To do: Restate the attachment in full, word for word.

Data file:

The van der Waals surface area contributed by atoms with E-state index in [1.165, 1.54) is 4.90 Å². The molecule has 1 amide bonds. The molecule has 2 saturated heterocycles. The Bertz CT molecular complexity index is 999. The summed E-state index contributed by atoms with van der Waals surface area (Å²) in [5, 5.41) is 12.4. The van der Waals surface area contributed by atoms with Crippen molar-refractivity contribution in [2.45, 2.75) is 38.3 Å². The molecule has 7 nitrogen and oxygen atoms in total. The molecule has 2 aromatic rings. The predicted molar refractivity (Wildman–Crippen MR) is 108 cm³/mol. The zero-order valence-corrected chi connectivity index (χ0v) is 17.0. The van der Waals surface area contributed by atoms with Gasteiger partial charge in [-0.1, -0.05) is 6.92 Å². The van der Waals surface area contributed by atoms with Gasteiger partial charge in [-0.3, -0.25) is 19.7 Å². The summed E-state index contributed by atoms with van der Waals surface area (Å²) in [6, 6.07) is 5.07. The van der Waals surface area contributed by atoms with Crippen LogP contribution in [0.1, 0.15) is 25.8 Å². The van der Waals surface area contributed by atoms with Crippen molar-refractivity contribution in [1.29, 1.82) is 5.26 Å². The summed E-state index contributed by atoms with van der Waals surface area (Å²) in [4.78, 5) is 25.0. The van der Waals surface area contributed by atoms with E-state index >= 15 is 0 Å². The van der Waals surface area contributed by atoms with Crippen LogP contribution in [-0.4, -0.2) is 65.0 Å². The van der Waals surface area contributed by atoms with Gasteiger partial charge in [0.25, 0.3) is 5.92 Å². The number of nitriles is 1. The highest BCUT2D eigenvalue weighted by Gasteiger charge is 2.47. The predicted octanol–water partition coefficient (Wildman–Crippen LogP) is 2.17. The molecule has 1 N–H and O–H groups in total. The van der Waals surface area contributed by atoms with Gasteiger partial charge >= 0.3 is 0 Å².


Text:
The van der Waals surface area contributed by atoms with E-state index in [1.165, 1.54) is 4.90 Å². The molecule has 1 amide bonds. The molecule has 2 saturated heterocycles. The Bertz CT molecular complexity index is 999. The summed E-state index contributed by atoms with van der Waals surface area (Å²) in [5, 5.41) is 12.4. The van der Waals surface area contributed by atoms with Crippen molar-refractivity contribution in [2.45, 2.75) is 38.3 Å². The molecule has 7 nitrogen and oxygen atoms in total. The molecule has 2 aromatic rings. The predicted molar refractivity (Wildman–Crippen MR) is 108 cm³/mol. The zero-order valence-corrected chi connectivity index (χ0v) is 17.0. The van der Waals surface area contributed by atoms with Gasteiger partial charge in [-0.1, -0.05) is 6.92 Å². The van der Waals surface area contributed by atoms with Gasteiger partial charge in [-0.3, -0.25) is 19.7 Å². The summed E-state index contributed by atoms with van der Waals surface area (Å²) in [6, 6.07) is 5.07. The van der Waals surface area contributed by atoms with Crippen LogP contribution in [0.1, 0.15) is 25.8 Å². The van der Waals surface area contributed by atoms with Crippen molar-refractivity contribution in [1.29, 1.82) is 5.26 Å². The summed E-state index contributed by atoms with van der Waals surface area (Å²) in [4.78, 5) is 25.0. The van der Waals surface area contributed by atoms with E-state index >= 15 is 0 Å². The van der Waals surface area contributed by atoms with Crippen LogP contribution in [-0.4, -0.2) is 65.0 Å². The van der Waals surface area contributed by atoms with Gasteiger partial charge in [0.25, 0.3) is 5.92 Å². The number of nitriles is 1. The highest BCUT2D eigenvalue weighted by Gasteiger charge is 2.47. The predicted octanol–water partition coefficient (Wildman–Crippen LogP) is 2.17. The molecule has 1 N–H and O–H groups in total. The van der Waals surface area contributed by atoms with Gasteiger partial charge >= 0.3 is 0 Å².